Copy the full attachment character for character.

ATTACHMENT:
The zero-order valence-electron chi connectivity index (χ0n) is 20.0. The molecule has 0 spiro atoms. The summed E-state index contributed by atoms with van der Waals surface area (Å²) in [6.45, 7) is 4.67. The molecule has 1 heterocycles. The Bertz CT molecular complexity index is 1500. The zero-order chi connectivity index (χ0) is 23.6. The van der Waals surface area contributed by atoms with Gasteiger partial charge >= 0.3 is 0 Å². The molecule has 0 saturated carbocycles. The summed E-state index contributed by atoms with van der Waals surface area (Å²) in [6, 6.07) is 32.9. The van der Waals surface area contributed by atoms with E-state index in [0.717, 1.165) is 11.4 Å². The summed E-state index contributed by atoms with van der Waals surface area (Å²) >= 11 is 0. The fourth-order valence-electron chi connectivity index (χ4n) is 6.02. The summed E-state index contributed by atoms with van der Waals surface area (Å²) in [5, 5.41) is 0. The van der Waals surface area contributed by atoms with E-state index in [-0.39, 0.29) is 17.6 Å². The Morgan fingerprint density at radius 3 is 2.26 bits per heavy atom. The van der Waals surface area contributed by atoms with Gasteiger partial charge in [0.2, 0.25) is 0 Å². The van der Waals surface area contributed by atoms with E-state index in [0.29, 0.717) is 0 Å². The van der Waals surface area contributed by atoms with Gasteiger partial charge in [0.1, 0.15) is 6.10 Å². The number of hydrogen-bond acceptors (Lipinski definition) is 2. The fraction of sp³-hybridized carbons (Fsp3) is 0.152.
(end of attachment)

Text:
The zero-order valence-electron chi connectivity index (χ0n) is 20.0. The molecule has 0 spiro atoms. The summed E-state index contributed by atoms with van der Waals surface area (Å²) in [6.45, 7) is 4.67. The molecule has 1 heterocycles. The Bertz CT molecular complexity index is 1500. The zero-order chi connectivity index (χ0) is 23.6. The van der Waals surface area contributed by atoms with Gasteiger partial charge >= 0.3 is 0 Å². The molecule has 0 saturated carbocycles. The summed E-state index contributed by atoms with van der Waals surface area (Å²) in [6, 6.07) is 32.9. The van der Waals surface area contributed by atoms with E-state index in [0.717, 1.165) is 11.4 Å². The summed E-state index contributed by atoms with van der Waals surface area (Å²) >= 11 is 0. The fourth-order valence-electron chi connectivity index (χ4n) is 6.02. The summed E-state index contributed by atoms with van der Waals surface area (Å²) in [5, 5.41) is 0. The van der Waals surface area contributed by atoms with E-state index in [-0.39, 0.29) is 17.6 Å². The Morgan fingerprint density at radius 3 is 2.26 bits per heavy atom. The van der Waals surface area contributed by atoms with Gasteiger partial charge in [0.2, 0.25) is 0 Å². The van der Waals surface area contributed by atoms with E-state index in [0.29, 0.717) is 0 Å². The van der Waals surface area contributed by atoms with Gasteiger partial charge in [0.1, 0.15) is 6.10 Å². The number of hydrogen-bond acceptors (Lipinski definition) is 2. The fraction of sp³-hybridized carbons (Fsp3) is 0.152.